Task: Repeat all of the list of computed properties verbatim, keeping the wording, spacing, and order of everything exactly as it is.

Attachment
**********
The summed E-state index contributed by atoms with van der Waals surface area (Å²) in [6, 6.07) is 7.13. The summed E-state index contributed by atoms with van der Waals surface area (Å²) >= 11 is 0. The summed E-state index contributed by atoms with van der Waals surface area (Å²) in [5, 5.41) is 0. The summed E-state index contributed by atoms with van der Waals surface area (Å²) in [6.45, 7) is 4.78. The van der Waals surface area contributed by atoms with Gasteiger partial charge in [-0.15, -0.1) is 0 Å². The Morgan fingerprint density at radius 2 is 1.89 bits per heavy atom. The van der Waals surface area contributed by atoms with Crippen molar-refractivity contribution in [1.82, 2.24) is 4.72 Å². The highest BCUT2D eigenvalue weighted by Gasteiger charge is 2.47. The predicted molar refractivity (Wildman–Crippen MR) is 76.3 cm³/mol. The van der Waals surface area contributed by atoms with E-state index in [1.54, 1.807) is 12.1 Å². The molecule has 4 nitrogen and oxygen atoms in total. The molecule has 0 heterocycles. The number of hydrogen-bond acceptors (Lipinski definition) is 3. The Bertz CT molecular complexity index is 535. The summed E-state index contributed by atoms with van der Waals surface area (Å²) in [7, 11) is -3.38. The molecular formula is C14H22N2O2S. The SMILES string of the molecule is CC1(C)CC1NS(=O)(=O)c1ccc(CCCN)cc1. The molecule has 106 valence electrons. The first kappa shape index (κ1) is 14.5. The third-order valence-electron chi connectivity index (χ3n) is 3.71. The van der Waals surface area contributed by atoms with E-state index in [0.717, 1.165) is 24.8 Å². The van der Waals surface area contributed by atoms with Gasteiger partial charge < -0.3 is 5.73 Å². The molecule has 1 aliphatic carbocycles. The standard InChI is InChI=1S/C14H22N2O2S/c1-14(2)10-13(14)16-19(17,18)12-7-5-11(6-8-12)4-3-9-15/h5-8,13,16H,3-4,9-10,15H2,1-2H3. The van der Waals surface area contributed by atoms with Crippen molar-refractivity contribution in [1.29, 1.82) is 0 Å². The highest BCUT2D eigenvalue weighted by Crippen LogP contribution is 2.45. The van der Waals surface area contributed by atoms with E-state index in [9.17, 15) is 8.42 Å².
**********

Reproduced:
The summed E-state index contributed by atoms with van der Waals surface area (Å²) in [6, 6.07) is 7.13. The summed E-state index contributed by atoms with van der Waals surface area (Å²) >= 11 is 0. The summed E-state index contributed by atoms with van der Waals surface area (Å²) in [5, 5.41) is 0. The summed E-state index contributed by atoms with van der Waals surface area (Å²) in [6.45, 7) is 4.78. The van der Waals surface area contributed by atoms with Gasteiger partial charge in [-0.15, -0.1) is 0 Å². The Morgan fingerprint density at radius 2 is 1.89 bits per heavy atom. The van der Waals surface area contributed by atoms with Crippen molar-refractivity contribution in [1.82, 2.24) is 4.72 Å². The highest BCUT2D eigenvalue weighted by Gasteiger charge is 2.47. The predicted molar refractivity (Wildman–Crippen MR) is 76.3 cm³/mol. The van der Waals surface area contributed by atoms with E-state index in [1.54, 1.807) is 12.1 Å². The molecule has 4 nitrogen and oxygen atoms in total. The molecule has 0 heterocycles. The number of hydrogen-bond acceptors (Lipinski definition) is 3. The Bertz CT molecular complexity index is 535. The summed E-state index contributed by atoms with van der Waals surface area (Å²) in [7, 11) is -3.38. The molecular formula is C14H22N2O2S. The SMILES string of the molecule is CC1(C)CC1NS(=O)(=O)c1ccc(CCCN)cc1. The molecule has 106 valence electrons. The first kappa shape index (κ1) is 14.5. The third-order valence-electron chi connectivity index (χ3n) is 3.71. The van der Waals surface area contributed by atoms with E-state index in [0.717, 1.165) is 24.8 Å². The van der Waals surface area contributed by atoms with Gasteiger partial charge < -0.3 is 5.73 Å². The molecule has 1 aliphatic carbocycles. The standard InChI is InChI=1S/C14H22N2O2S/c1-14(2)10-13(14)16-19(17,18)12-7-5-11(6-8-12)4-3-9-15/h5-8,13,16H,3-4,9-10,15H2,1-2H3. The van der Waals surface area contributed by atoms with Crippen molar-refractivity contribution in [1.29, 1.82) is 0 Å². The highest BCUT2D eigenvalue weighted by Crippen LogP contribution is 2.45. The van der Waals surface area contributed by atoms with E-state index in [9.17, 15) is 8.42 Å².